One of the aims of the REACH Regulation is to gradually replace extremely dangerous substances with other, less dangerous substances or technologies, if and when these new options become economically and technically viable.
What is the candidate list of substances?
The candidate list of substances includes all substances of very high concern (SVHC) that Member States or the ECHA have submitted to the European Commission, with the aim of regularly evaluating these substances and taking measures to limit their use.
Which substances may be considered extremely dangerous (SVHC)?
An extremely dangerous substance (SVHC, or a Substance of Very High Concern) may have some of the following risk characteristics:
- Reproductive carcinogenicity, mutagenicity and/or toxicity (1A or 1B),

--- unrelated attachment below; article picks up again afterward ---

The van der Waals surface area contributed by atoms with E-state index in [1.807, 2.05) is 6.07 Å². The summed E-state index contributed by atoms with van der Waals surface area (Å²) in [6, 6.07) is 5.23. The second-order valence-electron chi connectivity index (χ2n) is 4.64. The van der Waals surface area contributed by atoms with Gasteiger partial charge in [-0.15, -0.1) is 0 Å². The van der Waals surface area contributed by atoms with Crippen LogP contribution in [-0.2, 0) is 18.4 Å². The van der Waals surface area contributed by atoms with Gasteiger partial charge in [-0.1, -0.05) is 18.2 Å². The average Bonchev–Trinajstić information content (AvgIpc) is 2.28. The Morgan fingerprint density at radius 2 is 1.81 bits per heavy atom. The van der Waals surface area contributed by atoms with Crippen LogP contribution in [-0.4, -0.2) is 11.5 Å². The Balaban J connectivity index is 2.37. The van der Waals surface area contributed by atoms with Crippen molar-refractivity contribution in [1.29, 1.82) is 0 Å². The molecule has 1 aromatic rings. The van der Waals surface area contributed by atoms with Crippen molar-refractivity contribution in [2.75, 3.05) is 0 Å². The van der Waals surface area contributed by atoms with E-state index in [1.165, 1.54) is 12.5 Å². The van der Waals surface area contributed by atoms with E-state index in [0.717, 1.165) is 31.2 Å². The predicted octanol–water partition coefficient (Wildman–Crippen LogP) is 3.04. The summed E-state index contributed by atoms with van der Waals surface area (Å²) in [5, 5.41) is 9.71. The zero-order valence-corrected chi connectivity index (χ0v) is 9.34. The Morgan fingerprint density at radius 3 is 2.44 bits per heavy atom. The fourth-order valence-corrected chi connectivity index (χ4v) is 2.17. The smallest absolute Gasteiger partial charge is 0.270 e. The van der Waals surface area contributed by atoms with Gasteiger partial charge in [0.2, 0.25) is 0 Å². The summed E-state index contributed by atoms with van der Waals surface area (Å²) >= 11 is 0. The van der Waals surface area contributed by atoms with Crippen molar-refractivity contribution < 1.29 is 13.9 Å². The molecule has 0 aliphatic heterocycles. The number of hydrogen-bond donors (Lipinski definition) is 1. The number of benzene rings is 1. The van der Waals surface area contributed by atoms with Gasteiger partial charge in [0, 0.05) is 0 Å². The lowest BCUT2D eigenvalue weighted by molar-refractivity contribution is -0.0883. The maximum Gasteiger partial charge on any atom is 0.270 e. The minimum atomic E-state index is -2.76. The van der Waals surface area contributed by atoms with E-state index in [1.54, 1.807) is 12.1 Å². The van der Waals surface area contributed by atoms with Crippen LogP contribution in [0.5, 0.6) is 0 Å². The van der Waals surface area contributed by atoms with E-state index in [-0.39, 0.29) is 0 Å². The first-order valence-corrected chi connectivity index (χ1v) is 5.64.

- PBT and/or vPvB,
- Endocrine disrupting properties (for health or the environment),
- Respiratory sensitization properties,
- Specific toxicity in certain organisms after repeated exposure,
- An equivalent degree of concern that has likely serious effects on human health or the environment.
Not all SVHCs are included in the candidate list, only those that the Member States or ECHA have submitted to the European Commission.
ECHA regularly evaluates the candidate list of substances with the aim of deciding which ones should be included in the Authorisation List (Annex XIV of REACH).
What are the repercussions for companies of adding a new substance to the Candidate List?
When a substance is added to the Candidate list of substances, all companies that are marketing or using the substance, whether as it is, in a mixture or included in articles, will have to comply with certain legal obligations:
- Update the products safety data sheets, stating the presence of said substance,
- Minimise the exposure and emission of the substance,
- In situations involving articles, inform customers of the presence of such substance and notify the ECHA. You can find out more about the obligations for companies who market articles here.